View an exceptional presentation of American folk art at the Cincinnati Art Museum
with A Shared Legacy: Folk Art in America, June 10September 3.
Comprised of more than 100 pieces made between 1800 and 1925, including approximately 60 works from the celebrated collection of Barbara L. Gordon and 40 regional loans, this is the largest representation of historical American folk art in the history of the museum.
A Shared Legacy celebrates art rooted in personal and cultural identity and made by self-taught or minimally trained artists. Created for ordinary people rather than societys upper tier, folk art was the prevalent art form in the United States for more than a century.
A Shared Legacy showcases the extraordinary imagination and powerful design of American folk artists, some acclaimed and many unknown. Made primarily in New England, the mid-Atlantic and the Midwest, the works in the exhibition illuminate a vast diversity of expression, from paintings, sculpture and furniture to trade signs, samplers and ceramics. Iconic works by Edward Hicks, Ammi Phillips and other well-known artists are featured in the selection of paintings, which includes vivid still lifes, landscapes and portraits. Exuberantly painted furniture and fraktur (decorated manuscripts) from German American communities are an exhibition highlight.
The objects on loan from collectors in the Cincinnati region celebrate the great enthusiasm for folk art in the area. They range from portraits and carved animals to quilts, furniture and other items designed to enhance ones everyday surroundings and routine. A number of Ohio-made pieces are featured, as well as an early American rooster weathervane and a pair of Maine portraits by John Brewster, Jr. that are recent donations to the museums permanent collection.
A Shared Legacy exemplifies the preservation of personal and cultural identity in America. All of the works in the exhibition reflect the breadth of American creative expression during a period of enormous political, social and cultural change.
Julie Aronson, curator of American Paintings, Sculpture and Drawings at the Cincinnati Art Museum, and Amy Dehan, curator of Decorative Art and Design, lead the exhibition in Cincinnati.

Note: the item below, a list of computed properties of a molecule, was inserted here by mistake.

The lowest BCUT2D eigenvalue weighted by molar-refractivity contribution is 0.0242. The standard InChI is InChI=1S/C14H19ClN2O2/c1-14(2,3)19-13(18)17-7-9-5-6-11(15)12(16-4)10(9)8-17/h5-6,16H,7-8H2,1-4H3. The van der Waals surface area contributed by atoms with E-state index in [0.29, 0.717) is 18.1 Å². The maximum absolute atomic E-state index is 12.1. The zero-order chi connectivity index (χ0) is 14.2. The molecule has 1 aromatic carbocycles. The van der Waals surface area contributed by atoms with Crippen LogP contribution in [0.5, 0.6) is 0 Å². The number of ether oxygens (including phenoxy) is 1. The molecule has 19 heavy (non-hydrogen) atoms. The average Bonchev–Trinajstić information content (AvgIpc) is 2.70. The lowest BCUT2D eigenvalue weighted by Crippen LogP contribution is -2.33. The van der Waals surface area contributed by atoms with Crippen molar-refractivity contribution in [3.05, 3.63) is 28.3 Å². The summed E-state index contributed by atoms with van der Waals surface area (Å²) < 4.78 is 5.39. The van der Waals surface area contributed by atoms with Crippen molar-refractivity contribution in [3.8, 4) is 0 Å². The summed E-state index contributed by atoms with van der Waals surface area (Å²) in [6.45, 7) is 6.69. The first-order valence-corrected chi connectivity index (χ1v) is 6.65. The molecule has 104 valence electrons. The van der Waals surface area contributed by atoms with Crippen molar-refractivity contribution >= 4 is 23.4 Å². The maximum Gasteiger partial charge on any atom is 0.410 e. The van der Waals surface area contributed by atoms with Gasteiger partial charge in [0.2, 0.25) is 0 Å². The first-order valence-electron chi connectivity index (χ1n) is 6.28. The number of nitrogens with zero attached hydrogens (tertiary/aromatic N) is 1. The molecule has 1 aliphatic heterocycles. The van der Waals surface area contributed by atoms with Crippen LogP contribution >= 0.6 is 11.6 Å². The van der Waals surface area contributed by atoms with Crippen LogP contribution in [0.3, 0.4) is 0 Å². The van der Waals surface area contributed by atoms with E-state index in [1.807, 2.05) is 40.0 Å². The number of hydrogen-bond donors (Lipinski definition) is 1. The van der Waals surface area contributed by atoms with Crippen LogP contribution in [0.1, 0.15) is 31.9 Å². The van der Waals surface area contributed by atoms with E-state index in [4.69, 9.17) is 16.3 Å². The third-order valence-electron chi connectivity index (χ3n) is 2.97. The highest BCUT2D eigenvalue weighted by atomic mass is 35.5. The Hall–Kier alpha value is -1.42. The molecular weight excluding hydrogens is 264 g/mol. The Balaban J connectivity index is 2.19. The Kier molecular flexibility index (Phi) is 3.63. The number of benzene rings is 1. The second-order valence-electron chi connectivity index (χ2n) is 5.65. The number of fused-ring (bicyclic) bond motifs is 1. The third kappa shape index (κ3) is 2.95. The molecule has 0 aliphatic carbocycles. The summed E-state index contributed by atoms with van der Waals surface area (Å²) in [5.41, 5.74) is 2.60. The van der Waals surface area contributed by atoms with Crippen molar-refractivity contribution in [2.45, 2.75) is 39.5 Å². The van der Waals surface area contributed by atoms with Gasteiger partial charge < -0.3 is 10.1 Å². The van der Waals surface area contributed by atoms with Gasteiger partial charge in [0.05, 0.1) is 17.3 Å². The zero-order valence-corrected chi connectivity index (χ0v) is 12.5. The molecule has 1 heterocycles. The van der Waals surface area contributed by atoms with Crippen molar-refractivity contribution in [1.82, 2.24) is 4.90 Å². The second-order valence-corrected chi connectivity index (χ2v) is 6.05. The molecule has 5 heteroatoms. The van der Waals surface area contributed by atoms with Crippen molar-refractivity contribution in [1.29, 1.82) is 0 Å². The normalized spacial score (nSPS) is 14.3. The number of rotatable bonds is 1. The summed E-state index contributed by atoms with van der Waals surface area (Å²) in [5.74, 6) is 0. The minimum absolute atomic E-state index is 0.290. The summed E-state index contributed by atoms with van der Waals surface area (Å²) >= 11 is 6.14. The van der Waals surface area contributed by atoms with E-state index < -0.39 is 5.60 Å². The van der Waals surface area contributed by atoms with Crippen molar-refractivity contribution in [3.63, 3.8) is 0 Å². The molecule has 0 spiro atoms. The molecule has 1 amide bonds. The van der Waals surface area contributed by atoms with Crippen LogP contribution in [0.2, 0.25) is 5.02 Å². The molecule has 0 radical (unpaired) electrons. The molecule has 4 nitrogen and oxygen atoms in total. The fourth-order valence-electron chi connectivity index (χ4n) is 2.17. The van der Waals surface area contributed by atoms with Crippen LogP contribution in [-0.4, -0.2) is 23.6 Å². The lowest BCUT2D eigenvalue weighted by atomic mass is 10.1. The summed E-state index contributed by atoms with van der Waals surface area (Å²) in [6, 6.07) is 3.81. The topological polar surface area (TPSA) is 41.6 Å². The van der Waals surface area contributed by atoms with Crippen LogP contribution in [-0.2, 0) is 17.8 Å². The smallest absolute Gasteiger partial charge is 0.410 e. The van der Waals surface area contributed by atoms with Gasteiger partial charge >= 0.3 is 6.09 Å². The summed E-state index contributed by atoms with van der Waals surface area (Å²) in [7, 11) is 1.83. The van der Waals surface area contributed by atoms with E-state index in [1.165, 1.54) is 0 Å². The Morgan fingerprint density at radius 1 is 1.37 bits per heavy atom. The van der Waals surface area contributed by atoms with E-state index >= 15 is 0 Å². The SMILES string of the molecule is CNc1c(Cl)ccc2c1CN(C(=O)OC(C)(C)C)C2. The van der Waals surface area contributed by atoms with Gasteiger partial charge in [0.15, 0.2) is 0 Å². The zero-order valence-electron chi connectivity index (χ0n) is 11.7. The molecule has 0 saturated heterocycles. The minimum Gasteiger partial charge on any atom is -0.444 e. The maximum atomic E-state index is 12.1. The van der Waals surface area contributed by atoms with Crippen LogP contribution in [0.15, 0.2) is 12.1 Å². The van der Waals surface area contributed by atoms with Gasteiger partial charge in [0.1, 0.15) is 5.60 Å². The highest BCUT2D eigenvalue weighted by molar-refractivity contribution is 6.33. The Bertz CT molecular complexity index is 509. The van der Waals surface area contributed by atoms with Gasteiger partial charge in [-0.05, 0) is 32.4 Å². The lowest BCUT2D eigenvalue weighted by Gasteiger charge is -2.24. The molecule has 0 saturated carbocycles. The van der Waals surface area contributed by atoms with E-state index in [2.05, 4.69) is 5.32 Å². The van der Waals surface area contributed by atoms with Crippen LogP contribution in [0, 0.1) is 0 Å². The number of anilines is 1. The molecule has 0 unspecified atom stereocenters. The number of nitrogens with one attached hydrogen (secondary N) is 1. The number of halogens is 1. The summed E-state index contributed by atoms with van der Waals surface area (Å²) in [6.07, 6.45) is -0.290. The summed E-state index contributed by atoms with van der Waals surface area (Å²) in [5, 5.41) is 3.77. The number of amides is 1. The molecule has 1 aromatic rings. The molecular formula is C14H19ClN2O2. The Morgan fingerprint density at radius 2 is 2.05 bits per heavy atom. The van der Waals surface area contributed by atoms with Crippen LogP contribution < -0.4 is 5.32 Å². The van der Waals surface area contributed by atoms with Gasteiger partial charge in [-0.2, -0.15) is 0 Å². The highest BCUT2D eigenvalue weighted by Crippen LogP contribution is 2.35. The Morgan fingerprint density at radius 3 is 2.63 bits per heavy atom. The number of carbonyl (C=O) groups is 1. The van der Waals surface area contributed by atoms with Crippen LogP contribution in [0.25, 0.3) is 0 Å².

With its unique combination of the stellar works acquired by Barbara L. Gordon and the equally fine examples from the regional community, the Cincinnati presentation of A Shared Legacy is a tribute to the collectors eye for quality, love of history and dedication to preserving the creative expression of everyday Americans, said Aronson.
A Shared Legacy builds on the Cincinnati Art Museums dedication to preserving and presenting the best examples of folk art for our community, said Dehan. These works tell a vibrant, multi-cultural, American story, and given the range of extraordinary objects in this exhibitionmany colorful, whimsical, and light-heartedit holds an appeal for visitors of all ages, tastes and backgrounds.
This exhibition is on view in the Western & Southern Galleries (G232 and 233). As a companion to the exhibition, the museum presents American Folk Art Watercolors and Drawings, a display of rarely seen works from the permanent collection, from May 6September 17, in the Albert E. Heekin and Bertha E. Heekin Gallery (G212). Other intriguing selections from the museums expanding folk art collection are on view in the PNC Gallery (G219).
A Shared Legacy: Folk Art in America is drawn from the Barbara L. Gordon Collection and is organized and circulated by Art Services International, Alexandria, Virginia. It made its debut at the American Folk Art Museum in New York City and was recently featured at the Nelson-Atkins Museum of Art, the Memphis Brooks Museum of Art and the Nevada Museum of Art. Accompanying the exhibition is a full-color catalog co-published by ASI and the international publishing firm SKIRA/Rizzoli.